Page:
The H100 Impact Academy is built on its five pillars of sustenance. Along with the scholarship as pillar one, mentorship is its second pillar. Each scholar is accompanied throughout her college journey by a mentor from outside of India to allow for different perspectives. A life skills program with non-cognitive skills such as problem solving, interpersonal relationship skills, empathy, and coping with stress and emotions, is its third pillar. Learning and development with inter-disciplinary skills and career skills make up the fourth and fifth pillar respectively.
As of 2023, HEMLATA has collaborated with IMD coaches, headed by Susan Goldsworthy, Affiliate Professor of Leadership, Communications and Organizational Change, to support HEMLATA’s Life Skills program, the H100 scholars, and their mentors in their life skills journey.
Scholars supporting future scholars
Suchde Gruetter’s vision is to invest in 100 girls by 2025. This goal has been complicated by the COVID-19 pandemic which slowed the admissions process at many universities. As of 2022, 20 girls have been enrolled in the program and Suchde Gruetter is still sticking to her target, hoping to add between 25 and 30 new scholars per year over the next three years.
Since 2020, the HEMLATA‘s H100 Impact Scholarship has been refined to a unique giving model of two-thirds philanthropic contribution and one third returnable grant to create sustainable impact.
Once a graduate scholar secures a full-time job and earns a taxable income, she contributes by returning one-third of the total scholarship. This amount of returnable grant is rolled back into the program, creating a fund to be used solely towards supporting future H100 Scholars. This way, three graduates of the program can support one future H100 scholar, ensuring the program continues to grow.
At the same time, by joining the professional ranks and becoming taxpayers, HEMLATA graduates are able to contribute to society as a whole and gain a sense of dignity and self-worth.
Running the project like a startup
Suchde Gruetter credits her time at IMD with giving her the ability to view the entire project like an enterprise – from raising funds, to building a strong team aligned with its purpose, to scale and growth.
“We’re trying to see how do we grow this to make it 100? And then how do we get to 1,000? And how do we go to 10,000 from there? Hopefully, the more girls we will have in the program, we will also have the girls supporting the project,” she explained.
HEMLATA is run by a small team of women volunteers in India and Switzerland. Suchde Gruetter views her role as providing transparency, bringing in ideas and funding, and importantly, empowering each team member in their individual roles to stay aligned to their shared purpose.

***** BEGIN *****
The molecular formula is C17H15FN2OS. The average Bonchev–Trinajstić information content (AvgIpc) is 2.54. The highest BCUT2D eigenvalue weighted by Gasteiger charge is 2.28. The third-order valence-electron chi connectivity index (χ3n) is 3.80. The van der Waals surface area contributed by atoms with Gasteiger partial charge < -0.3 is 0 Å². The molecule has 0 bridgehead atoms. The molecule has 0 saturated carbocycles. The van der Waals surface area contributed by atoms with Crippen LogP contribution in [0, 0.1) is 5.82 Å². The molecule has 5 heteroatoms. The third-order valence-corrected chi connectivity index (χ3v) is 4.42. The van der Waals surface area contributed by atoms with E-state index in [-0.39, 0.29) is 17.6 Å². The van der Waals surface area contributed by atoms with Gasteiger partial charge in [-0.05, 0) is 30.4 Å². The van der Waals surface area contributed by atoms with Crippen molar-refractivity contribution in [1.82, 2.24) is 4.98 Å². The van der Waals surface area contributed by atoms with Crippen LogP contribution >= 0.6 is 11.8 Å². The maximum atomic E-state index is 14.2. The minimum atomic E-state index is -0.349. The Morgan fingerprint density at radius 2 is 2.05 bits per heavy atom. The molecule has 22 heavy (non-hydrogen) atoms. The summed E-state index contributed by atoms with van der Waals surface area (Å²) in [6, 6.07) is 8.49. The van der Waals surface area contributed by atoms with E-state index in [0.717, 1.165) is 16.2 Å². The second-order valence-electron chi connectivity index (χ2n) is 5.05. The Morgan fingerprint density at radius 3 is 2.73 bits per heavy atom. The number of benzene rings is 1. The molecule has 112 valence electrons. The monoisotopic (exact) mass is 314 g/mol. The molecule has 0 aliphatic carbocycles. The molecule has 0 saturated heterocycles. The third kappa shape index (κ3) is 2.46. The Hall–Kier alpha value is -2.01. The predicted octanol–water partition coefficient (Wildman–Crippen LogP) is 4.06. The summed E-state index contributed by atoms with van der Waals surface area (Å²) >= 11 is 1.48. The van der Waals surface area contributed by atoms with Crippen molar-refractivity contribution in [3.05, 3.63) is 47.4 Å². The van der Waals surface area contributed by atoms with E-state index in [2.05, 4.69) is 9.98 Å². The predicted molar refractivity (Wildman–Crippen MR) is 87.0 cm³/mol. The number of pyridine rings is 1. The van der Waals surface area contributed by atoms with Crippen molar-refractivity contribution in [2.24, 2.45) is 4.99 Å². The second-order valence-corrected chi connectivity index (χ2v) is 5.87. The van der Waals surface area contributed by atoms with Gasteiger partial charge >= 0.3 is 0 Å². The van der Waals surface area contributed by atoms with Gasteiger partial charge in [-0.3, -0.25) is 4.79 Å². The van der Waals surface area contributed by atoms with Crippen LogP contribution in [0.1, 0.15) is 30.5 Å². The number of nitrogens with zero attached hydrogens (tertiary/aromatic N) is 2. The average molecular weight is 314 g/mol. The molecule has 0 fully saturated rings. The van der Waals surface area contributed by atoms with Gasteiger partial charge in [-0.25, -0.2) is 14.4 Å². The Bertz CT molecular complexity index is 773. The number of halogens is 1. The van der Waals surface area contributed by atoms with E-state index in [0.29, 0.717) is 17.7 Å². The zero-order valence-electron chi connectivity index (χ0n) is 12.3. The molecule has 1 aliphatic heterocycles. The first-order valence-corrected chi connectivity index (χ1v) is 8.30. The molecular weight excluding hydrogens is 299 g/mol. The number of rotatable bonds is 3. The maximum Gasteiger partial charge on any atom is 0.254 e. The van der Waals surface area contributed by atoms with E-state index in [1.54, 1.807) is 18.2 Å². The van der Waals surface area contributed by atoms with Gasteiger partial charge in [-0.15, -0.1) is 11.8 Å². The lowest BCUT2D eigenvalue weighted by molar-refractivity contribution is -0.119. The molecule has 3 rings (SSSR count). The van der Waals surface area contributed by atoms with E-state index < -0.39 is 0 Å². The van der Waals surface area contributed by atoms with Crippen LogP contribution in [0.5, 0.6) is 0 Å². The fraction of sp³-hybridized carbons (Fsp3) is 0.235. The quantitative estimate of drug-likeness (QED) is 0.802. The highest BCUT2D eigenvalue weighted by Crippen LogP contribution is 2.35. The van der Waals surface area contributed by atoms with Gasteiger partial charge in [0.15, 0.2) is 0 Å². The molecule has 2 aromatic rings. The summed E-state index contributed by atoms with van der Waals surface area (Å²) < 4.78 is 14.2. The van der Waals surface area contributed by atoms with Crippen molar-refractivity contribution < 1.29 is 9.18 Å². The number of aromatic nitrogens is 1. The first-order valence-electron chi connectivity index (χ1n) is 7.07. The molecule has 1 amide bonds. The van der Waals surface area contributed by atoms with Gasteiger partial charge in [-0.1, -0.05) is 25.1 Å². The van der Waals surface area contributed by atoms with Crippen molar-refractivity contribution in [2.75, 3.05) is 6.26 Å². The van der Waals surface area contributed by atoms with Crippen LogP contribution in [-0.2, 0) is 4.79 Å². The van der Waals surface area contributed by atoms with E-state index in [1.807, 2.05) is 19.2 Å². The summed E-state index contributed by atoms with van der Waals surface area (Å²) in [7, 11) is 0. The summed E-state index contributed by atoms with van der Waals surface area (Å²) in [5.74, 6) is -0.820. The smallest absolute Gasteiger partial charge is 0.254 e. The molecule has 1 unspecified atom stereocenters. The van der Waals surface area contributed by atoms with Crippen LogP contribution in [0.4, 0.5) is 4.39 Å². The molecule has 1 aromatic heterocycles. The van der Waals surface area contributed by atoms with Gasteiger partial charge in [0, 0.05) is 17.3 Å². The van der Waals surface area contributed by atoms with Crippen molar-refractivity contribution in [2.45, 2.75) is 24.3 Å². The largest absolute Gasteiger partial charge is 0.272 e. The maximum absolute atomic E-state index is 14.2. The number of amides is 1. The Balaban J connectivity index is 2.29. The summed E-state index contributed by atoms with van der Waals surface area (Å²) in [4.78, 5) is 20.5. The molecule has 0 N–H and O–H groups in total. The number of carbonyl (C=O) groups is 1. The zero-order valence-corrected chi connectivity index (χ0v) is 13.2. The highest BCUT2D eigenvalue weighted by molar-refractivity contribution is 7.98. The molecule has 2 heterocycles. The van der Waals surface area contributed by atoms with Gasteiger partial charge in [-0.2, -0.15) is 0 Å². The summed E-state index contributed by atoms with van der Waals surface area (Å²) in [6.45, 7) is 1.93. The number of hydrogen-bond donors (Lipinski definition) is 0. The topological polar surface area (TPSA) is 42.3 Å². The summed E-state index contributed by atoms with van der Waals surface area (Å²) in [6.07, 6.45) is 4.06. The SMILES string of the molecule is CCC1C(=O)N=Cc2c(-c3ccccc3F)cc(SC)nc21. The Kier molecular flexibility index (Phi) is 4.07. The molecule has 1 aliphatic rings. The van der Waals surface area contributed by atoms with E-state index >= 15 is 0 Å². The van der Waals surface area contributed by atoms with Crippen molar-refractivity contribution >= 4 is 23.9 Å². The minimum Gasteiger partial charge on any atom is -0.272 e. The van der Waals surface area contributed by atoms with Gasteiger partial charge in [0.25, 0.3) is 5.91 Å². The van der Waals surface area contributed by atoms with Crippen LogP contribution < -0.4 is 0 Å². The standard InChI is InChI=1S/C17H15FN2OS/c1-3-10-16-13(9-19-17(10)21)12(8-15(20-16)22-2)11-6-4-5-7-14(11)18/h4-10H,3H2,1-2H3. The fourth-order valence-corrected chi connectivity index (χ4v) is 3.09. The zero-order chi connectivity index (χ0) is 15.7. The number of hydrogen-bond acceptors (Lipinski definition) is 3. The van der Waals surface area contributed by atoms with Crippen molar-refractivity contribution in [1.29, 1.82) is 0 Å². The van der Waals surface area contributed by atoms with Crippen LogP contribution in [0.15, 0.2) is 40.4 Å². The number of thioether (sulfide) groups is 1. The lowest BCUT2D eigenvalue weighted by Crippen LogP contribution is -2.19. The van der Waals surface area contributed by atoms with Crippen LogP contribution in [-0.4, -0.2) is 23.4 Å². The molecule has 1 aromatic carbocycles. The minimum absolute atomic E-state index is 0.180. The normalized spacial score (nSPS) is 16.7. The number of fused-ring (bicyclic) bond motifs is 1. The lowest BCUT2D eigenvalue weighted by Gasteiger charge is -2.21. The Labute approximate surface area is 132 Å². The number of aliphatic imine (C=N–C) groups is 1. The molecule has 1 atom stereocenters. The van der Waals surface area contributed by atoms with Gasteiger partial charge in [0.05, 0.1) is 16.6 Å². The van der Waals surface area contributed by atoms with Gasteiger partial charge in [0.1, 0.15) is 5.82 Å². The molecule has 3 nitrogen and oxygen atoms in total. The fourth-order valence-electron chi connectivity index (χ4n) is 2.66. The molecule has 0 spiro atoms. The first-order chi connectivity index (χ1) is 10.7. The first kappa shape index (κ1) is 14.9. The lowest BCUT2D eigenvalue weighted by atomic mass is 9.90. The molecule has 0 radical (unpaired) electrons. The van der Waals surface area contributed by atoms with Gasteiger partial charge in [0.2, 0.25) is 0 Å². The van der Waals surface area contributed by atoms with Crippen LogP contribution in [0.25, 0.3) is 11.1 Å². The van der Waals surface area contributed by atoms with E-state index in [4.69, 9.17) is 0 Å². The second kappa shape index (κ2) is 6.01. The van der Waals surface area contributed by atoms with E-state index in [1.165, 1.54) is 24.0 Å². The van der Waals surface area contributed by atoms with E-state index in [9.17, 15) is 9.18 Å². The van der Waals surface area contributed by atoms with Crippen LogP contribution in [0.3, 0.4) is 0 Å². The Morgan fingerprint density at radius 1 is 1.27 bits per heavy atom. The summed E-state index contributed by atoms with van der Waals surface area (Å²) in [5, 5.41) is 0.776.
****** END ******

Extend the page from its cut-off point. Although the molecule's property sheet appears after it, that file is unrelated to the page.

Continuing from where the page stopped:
“As a leader, you’ve got to be able to create an environment where you find people to manage a specific role, align them with the mission and vision, and then let them be responsible for their role, 100%,” she said. “Once the direction has been set, HEMLATA project leads have the freedom to build their own programs and structures. I support them to fine-tune and align their plans to our larger goals.”
A template for other countries
Suchde Gruetter’s ambition is for the H100 program to act as a pilot specifically in India, after which she hopes to take this template and apply it to Latin America, Africa, and Southeast Asia to provide young women with quality tertiary education.
“The scaling comes from collaboration and hopefully finding other organizations that want to use this model in their own countries,” she explained.
Long term, Suchde Gruetter wants to make HEMLATA as independent from her as possible. Once HEMLATA has achieved scale, she would like to use her leadership skills to work in a collaborative way with organizations and government across social entrepreneurship in India and elsewhere.
‘The impact is immeasurable’
So how does HEMLATA measure the impact of their scholars?
One way, said Suchde Gruetter, would be to measure how many girls go on to work for top companies in India. For example, H100 Alumni are working in companies like Zest Money, ABInBev, and Fidelity, with one scholar recently being offered a position with Deloitte.
At the same time, she believes you have to consider the broader benefits. “We are supporting at least 100 people already, instead of just 20 girls, because we are providing impact to their families. Not only do the alumni scholars support their own families, but parents are better able to support themselves. Since families don’t have costs for their daughters’ boarding and food, they can now spend this money on other necessities.”
Still, Suchde Gruetter believes most of the impact is immeasurable. “Education should not be measured in just numbers,” she said.
While it’s possible to crudely count grades and the number of children who graduate in certain subjects, she believes the biggest impact comes from providing each girl with a sense of dignity and self-worth, and by enabling them to earn their own financial independence.
“When you see the difference in the girl from when she enters and graduates form the program, for me, that is real sustainable impact – because what we’re doing is in essence, building their dignity and confidence,” she said.
She compares the transformation the girls undergo to her own experience completing an executive MBA at IMD.
“When I came out of those two years, I felt I was grounded, and that I’d done something which had added to my character, my personality, and to my life goals – and I think in part, this is similar to what we’re doing now.”